Former Gov. Jeb Bush has been sounding downright squishy lately, decrying partisan backbiting and waxing poetic about compromise.
He said his father, former President George H.W. Bush, and former President Ronald Reagan would have a "hard time'' fitting into today's Republican Party because they were willing to seek consensus with Democrats. He told a congressional committee that he never signed anti-tax crusader Grover's Norquist's pledge because you don't "oursource your principles and convictions to other people.'' He called lamented "hyperpartisan'' politicians in Washington and called the GOP "shortsighted.''
To the Florida Democrats who clashed with him repeatedly when he served from 1998 to 2006, this is not the Jeb Bush they knew and frequently did not love.
One lawmaker dubbed him "King Jeb'' for his my-way-or-the-highway approach to governing while brandishing strong Republican majorities in both legislative chambers. He tied public school funding to standardized tests, launched a private school voucher program. banned affirmative action in state contracts and university admissions, and championed prolonging the life of a severely brain-damaged woman.
Dan Gelber, who served as the Democratic leader in the Florida House under Bush and disagreed with him fiercely on all of the aforementioned issues, said he has been "surprised'' by Bush's conciliatory tone of late.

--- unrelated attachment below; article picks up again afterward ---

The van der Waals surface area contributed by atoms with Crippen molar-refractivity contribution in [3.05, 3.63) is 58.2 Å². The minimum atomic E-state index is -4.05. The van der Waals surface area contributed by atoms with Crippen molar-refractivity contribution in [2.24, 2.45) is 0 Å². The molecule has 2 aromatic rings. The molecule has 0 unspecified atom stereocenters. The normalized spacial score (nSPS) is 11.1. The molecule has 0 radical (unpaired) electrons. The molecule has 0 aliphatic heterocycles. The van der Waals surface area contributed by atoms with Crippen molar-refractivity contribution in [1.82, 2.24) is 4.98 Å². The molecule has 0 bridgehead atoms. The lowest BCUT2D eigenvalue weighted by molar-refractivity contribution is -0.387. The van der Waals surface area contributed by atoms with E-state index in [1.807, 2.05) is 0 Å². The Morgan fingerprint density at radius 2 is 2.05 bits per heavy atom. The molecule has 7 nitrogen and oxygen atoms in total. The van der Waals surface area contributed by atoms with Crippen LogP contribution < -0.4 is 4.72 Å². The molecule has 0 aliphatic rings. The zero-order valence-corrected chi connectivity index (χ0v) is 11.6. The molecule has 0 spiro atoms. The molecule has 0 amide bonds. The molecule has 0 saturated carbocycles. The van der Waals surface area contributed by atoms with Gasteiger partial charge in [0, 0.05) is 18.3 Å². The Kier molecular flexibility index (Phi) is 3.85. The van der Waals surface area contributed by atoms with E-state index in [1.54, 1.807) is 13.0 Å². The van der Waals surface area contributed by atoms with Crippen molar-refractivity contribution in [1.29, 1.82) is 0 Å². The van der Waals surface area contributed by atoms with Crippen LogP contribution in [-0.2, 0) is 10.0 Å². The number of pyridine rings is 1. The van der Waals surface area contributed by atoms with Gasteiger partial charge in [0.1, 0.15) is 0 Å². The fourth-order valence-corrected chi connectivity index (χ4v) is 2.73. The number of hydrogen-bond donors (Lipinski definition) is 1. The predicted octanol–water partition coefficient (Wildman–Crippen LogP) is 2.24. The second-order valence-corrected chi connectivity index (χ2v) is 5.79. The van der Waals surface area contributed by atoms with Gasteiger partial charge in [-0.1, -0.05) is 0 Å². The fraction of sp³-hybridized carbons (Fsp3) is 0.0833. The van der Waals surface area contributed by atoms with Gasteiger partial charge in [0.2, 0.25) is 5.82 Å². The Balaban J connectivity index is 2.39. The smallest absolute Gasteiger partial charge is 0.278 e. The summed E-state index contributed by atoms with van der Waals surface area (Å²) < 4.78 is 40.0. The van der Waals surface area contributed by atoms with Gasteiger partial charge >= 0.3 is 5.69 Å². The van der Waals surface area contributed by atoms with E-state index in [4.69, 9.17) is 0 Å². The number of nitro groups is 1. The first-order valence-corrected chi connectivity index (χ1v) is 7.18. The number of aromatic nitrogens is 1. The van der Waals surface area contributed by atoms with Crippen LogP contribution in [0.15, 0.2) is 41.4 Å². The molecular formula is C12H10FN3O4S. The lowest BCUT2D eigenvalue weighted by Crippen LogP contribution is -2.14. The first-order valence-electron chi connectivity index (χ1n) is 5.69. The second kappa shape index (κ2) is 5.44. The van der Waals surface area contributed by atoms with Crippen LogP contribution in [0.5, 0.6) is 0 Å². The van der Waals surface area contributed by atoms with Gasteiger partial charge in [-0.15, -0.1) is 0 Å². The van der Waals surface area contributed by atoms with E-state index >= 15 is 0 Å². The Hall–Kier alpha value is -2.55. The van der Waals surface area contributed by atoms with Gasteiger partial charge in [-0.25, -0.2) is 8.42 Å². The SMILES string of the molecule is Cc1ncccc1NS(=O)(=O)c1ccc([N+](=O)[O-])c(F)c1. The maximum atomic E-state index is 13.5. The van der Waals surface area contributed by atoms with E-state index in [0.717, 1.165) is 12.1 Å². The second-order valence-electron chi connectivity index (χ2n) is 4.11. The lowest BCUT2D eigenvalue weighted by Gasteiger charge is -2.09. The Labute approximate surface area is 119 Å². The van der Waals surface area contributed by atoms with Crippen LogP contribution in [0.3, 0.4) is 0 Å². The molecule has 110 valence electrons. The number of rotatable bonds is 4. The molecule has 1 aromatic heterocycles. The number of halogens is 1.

"When Jeb Bush is saying it's gotten hyperpartisan, that's really something. It shows you how far the needle has moved,'' Gelber quipped. "He was quite a partisan guy....Payback was also part of his agenda, no question. He took care of his friends and went after his enemies.''
But Gelber said Bush's hardline positions were always based in policy, not in political scorekeeping. That makes him different than some of the controversial conservatives leading in Washington and in state capitals across the country, Gelber said, including Rick Scott in Florida and Scott Walker in Wisconsin.
"We were prepared to do battle with Jeb every day but it was over ideas,'' Gelber said. "The difference with these guys today is that it's about electoral politics, so anything the other guy says is bad.''
Gelber added, "Jeb's tone has surprised me lately, but it doesn't surprise me that he would be frustrated by this reflexive ideology that has become the dominant feature of his party.''
Perhaps it takes leaving office to reveal a politician's softer side. Bush has repeatedly resisted pleas to run for president and insisted he won't be vice president, either. But he clearly relishes his role as a GOP elder and wants to be a part of the national conversation, and for that his admirers are grateful.